Gaston Lachaise was born in Paris March 19, 1882, the son of a cabinetmaker who designed Gustave Eiffel’s apartment in the Eiffel Tower. Lachaise began studying sculpture at the age of 13 at the Ecole Bernard Palissey and was accepted four years later at the Academie Nationale des Beaux-Arts where he received formal classical training under Gabriel Jules Thomas. He exhibited annually at the Salon and was twice runner-up for the prestigious Prix de Rome award. Around 1902-1903 he met and fell in love with an American woman of French Canadian descent named Isabel Dutaud Nagle, who was in Paris overseeing the education of her son. Lachaise described Isabel, ten years his senior, as "majestic" and, later, as "the primary inspiration that awakened my vision and the leading influence that has directed my forces. Throughout my career as an artist, I refer to this person by the word 'Woman'." Over his lifetime, Lachaise wrote Isabel 567 letters declaring his love for her, and communicating the details of his commissions and work.

Lachaise vowed to leave the Academy and follow Isabel back to America. To pay for his ticket, he apprenticed himself to the decorative artist René Lalique, an experience that imbued his work with an organic, art nouveau line.  In December 1905 at the age of 23, Lachaise set sail for Boston never to return to his native land. He proceeded to devote his life to Isabel, writing to her, "You are the Goddess I am seeking to express in all things." Lachaise’s oeuvre is dominated by Isabel, his most compelling works sculpted elegies to her body. The two were married in 1917 in New York, their wedding supper hosted by Paul Manship. Lachaise was affiliated with The Dial, a monthly literary journal.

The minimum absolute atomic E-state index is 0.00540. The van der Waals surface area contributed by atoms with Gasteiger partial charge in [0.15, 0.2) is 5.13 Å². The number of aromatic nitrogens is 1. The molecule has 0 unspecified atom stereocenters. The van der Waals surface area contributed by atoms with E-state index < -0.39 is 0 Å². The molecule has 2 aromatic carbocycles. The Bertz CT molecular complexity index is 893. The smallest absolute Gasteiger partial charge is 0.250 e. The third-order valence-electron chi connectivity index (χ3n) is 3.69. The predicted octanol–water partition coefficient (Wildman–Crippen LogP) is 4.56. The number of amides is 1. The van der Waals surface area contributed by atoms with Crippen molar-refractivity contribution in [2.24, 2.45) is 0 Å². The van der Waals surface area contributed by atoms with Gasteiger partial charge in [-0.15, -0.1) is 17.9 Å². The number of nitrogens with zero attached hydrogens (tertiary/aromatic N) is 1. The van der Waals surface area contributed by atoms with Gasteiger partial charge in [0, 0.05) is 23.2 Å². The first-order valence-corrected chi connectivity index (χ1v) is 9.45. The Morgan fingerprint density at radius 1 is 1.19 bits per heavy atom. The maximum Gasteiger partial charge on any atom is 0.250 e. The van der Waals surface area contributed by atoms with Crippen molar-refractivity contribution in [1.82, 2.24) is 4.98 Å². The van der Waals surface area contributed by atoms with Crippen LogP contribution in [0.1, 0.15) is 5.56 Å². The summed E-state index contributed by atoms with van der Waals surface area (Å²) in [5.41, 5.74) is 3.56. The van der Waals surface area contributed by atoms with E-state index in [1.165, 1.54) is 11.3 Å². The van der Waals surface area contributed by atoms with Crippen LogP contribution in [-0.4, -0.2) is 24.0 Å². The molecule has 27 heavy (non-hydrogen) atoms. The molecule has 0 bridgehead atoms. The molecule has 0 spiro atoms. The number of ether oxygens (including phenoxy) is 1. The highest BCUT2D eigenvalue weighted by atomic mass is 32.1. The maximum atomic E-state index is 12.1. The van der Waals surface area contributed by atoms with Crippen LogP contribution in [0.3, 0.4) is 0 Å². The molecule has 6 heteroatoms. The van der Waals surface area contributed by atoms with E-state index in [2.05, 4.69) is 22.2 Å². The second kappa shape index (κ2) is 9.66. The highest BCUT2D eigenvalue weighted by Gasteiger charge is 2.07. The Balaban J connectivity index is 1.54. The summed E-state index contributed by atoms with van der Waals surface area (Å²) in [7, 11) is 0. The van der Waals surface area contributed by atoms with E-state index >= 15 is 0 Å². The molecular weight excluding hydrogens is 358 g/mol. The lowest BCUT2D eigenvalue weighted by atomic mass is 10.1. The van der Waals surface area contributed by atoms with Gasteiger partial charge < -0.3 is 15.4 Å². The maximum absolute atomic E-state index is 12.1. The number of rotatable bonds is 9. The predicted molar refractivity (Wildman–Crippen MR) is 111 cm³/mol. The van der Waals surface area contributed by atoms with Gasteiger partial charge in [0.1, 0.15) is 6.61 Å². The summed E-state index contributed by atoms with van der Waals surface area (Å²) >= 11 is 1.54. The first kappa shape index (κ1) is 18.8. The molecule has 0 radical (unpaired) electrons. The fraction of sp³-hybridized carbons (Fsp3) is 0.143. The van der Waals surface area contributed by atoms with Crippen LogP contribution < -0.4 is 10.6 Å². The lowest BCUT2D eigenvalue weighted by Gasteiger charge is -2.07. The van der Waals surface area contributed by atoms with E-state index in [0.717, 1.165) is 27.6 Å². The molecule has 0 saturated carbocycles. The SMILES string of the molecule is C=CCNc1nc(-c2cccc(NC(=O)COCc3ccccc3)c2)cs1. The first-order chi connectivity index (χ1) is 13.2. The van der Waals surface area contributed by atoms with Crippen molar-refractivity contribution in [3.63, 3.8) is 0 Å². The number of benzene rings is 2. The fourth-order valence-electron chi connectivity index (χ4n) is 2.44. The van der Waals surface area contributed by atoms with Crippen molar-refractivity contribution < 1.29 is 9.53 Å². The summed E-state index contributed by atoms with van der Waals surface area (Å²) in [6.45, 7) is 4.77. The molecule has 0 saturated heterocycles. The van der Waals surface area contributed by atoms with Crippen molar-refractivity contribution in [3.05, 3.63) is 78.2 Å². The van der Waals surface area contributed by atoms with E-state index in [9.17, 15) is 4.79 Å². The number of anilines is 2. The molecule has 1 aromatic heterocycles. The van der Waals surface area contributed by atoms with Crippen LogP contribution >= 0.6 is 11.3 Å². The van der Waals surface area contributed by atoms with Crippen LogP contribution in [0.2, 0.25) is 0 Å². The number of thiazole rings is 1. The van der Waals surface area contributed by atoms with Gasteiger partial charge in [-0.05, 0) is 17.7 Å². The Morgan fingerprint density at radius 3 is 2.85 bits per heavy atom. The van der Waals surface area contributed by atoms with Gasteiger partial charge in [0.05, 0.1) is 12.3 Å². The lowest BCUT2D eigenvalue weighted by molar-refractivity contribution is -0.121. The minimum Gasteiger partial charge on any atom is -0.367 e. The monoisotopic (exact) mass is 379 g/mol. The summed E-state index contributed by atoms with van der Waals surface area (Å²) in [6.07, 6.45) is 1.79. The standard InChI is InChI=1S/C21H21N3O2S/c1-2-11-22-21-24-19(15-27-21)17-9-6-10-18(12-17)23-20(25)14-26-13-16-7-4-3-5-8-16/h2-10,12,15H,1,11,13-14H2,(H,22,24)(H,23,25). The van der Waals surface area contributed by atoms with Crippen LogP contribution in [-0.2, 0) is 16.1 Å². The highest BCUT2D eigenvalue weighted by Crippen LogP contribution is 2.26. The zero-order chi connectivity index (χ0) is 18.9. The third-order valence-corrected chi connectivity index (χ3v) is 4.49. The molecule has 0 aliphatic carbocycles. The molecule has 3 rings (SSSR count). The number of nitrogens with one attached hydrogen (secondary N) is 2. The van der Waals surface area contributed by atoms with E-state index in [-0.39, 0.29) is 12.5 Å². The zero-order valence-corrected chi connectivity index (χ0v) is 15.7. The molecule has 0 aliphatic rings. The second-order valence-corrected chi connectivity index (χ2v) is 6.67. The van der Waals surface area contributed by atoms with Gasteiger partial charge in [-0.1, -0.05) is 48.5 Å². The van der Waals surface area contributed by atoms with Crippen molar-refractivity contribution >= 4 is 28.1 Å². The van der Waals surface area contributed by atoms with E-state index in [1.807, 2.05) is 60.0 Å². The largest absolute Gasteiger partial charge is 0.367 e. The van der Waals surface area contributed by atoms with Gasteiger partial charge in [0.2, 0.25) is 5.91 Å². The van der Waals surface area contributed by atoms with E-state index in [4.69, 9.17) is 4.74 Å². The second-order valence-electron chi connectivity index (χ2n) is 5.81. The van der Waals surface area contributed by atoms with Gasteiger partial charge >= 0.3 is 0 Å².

Called by ARTnews the "greatest American sculptor of his time," Lachaise created remarkable portraits of the literary, social and artistic figures of his time, beautified several New York buildings, and was honored with the first retrospective given to a living artist at the Museum of Modern Art in 1935. Most importantly, he played a critical role in the birth of American Modernism, pushing the boundaries of nude figuration with his innovative portrayals of the female body.